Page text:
Governors to Ride into Station on the Last PATH Train
To Leave the World Trade Center on September 11, 2001
The rebirth of the World Trade Center site will mark its most significant milestone to date on November 23, 2003, when the Port Authority restores PATH rail service linking Lower Manhattan to New Jersey, New York Governor George E. Pataki and New Jersey Governor James E. McGreevey announced today.
The temporary World Trade Center PATH Station – the final piece of the Port Authority’s $566 million program to restore interstate rail service that was severed in the September 11, 2001, terrorist attacks – will open a month ahead of schedule, Governors Pataki and McGreevey announced.
On November 23, Governors Pataki and McGreevey will honor this historic occasion by riding into the station on the same PATH train that was the last to carry people to safety from the World Trade Center on the morning of September 11.
Governor Pataki said, \"The restoration of World Trade Center PATH service ahead of schedule is a testament to the determination, hard work and heroism of the people of New York City, New York State and the entire region. I am proud and humbled to be able to return to this station on the last PATH train from September 11, 2001. This symbolizes the successful evacuation of more than 25,000 people from the World Trade Center complex on September 11, and honors the heroism of the hundreds of police, firefighters, rescue workers and civilians who sacrificed their lives on that terrible morning so that others could live.\"
Governor McGreevey said, \"When the history of Lower Manhattan is written, November 23, 2003, will be remembered as one of the most significant days in the redevelopment of the World Trade Center site. Thanks to tremendous effort on the part of so many, we’ve reached this historic milestone in the rebuilding of our region and our future.\"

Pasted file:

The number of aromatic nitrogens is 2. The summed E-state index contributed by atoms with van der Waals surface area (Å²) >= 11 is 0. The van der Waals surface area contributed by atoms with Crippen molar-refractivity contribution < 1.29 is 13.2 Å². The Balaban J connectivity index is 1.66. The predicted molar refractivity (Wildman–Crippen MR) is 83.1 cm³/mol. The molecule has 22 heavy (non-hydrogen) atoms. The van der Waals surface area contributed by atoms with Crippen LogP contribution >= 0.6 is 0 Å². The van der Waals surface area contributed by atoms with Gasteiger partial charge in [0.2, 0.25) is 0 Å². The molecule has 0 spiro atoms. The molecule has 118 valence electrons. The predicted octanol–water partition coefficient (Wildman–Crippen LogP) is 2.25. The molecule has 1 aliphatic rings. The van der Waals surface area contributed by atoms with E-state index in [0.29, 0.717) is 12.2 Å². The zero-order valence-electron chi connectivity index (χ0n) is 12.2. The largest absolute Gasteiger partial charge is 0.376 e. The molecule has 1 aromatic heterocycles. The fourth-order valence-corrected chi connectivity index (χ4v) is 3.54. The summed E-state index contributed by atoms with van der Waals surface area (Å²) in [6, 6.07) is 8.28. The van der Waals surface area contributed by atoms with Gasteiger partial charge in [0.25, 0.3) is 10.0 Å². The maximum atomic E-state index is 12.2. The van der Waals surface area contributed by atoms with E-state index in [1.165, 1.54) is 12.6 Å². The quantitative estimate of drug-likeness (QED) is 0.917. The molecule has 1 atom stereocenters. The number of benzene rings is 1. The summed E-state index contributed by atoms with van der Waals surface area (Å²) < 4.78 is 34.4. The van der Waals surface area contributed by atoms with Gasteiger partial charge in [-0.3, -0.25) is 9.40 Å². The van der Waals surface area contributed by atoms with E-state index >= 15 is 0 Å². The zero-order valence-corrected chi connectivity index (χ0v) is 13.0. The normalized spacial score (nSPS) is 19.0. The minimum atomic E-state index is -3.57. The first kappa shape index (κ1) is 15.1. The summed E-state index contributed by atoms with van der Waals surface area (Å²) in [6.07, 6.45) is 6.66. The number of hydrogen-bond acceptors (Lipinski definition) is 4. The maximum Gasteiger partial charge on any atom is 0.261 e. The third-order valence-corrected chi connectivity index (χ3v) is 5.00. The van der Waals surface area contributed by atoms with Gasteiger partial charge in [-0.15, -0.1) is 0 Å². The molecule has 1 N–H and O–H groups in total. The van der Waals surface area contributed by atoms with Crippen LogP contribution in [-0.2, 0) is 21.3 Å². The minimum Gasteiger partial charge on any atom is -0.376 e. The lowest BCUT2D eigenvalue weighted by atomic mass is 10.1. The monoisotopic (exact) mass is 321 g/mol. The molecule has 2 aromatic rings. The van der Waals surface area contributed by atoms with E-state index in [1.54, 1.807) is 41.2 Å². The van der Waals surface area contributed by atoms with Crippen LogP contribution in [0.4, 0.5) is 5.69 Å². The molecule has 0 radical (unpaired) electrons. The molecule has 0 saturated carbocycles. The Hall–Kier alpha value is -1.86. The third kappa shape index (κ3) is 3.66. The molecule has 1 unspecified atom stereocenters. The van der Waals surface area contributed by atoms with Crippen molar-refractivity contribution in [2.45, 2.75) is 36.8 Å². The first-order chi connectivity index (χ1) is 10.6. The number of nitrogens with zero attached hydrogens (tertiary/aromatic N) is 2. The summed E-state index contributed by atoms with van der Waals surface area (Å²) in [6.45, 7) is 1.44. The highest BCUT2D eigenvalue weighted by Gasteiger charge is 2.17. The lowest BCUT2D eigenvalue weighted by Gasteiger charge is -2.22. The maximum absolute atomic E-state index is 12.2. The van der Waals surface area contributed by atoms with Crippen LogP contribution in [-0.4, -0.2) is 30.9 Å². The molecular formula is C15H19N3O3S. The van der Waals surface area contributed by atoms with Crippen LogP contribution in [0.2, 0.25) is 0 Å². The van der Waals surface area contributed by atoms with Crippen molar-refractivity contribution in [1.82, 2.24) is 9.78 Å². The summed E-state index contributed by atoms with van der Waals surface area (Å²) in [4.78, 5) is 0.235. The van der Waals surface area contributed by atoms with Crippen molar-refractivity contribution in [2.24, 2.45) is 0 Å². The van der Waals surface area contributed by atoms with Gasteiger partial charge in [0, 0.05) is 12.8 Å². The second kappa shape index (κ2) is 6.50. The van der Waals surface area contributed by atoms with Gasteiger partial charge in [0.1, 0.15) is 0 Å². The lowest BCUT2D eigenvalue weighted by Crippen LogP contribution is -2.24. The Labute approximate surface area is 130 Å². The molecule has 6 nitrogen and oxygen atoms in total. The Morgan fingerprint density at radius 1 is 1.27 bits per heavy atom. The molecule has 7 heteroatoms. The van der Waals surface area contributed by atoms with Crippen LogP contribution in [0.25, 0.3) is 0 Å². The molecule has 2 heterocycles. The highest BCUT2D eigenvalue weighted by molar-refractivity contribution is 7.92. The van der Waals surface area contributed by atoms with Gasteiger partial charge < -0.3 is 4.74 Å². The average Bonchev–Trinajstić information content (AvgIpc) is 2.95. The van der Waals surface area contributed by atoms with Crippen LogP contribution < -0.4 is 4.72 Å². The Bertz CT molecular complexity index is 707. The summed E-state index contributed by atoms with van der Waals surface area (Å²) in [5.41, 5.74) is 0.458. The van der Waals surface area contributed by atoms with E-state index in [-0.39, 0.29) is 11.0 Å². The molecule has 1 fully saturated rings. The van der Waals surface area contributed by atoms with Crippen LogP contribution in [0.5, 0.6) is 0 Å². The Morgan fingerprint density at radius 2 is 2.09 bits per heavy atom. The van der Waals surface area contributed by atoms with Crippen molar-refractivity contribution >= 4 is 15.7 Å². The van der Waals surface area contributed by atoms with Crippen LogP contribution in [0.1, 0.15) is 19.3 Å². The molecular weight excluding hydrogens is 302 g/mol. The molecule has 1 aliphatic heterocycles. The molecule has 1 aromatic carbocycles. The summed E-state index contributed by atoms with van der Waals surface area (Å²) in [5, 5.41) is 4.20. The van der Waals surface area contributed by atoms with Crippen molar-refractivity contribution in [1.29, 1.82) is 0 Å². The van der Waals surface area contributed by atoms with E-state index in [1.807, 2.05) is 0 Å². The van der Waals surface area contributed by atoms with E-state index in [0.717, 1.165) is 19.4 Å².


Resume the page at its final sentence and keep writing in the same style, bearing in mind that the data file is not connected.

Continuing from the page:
Port Authority Chairman Anthony R. Coscia said, \"When the temporary World Trade Center PATH Station opens on November 23, it will become the first public space to open within the World Trade Center site. For the first time since the horrible and heroic events of September 11, 2001, the general public will be able to walk into the site. As a result, the opening of this station carries great significance for the people of this region that extends far beyond its benefits as a transportation center.\"
Port Authority Vice Chairman Charles A. Gargano said, \"In the aftermath of the September 11, 2001, terrorist attacks, we have had to fight to retain each job and work even harder to attract new jobs. The restoration of PATH service to Lower Manhattan is another tool that we can use in this fight for the ongoing economic recovery of the nation’s third-largest business district.\"
Port Authority Executive Director Joseph J. Seymour said, \"The construction of the temporary PATH Station is an important first step in the creation of a world-class World Trade Center Transportation Hub, which will include a permanent PATH Terminal and pedestrian connections providing seamless links to ferries along the Hudson River and subway service across Lower Manhattan. History has shown that world-class transportation infrastructure is necessary for a community to have a healthy blend of residential, retail, commercial and cultural offerings. That is why the Port Authority has hired the Downtown Design Partnership, in association with world-renowned architect Santiago Calatrava, to design a transportation hub that will serve the region and inspire the world.\"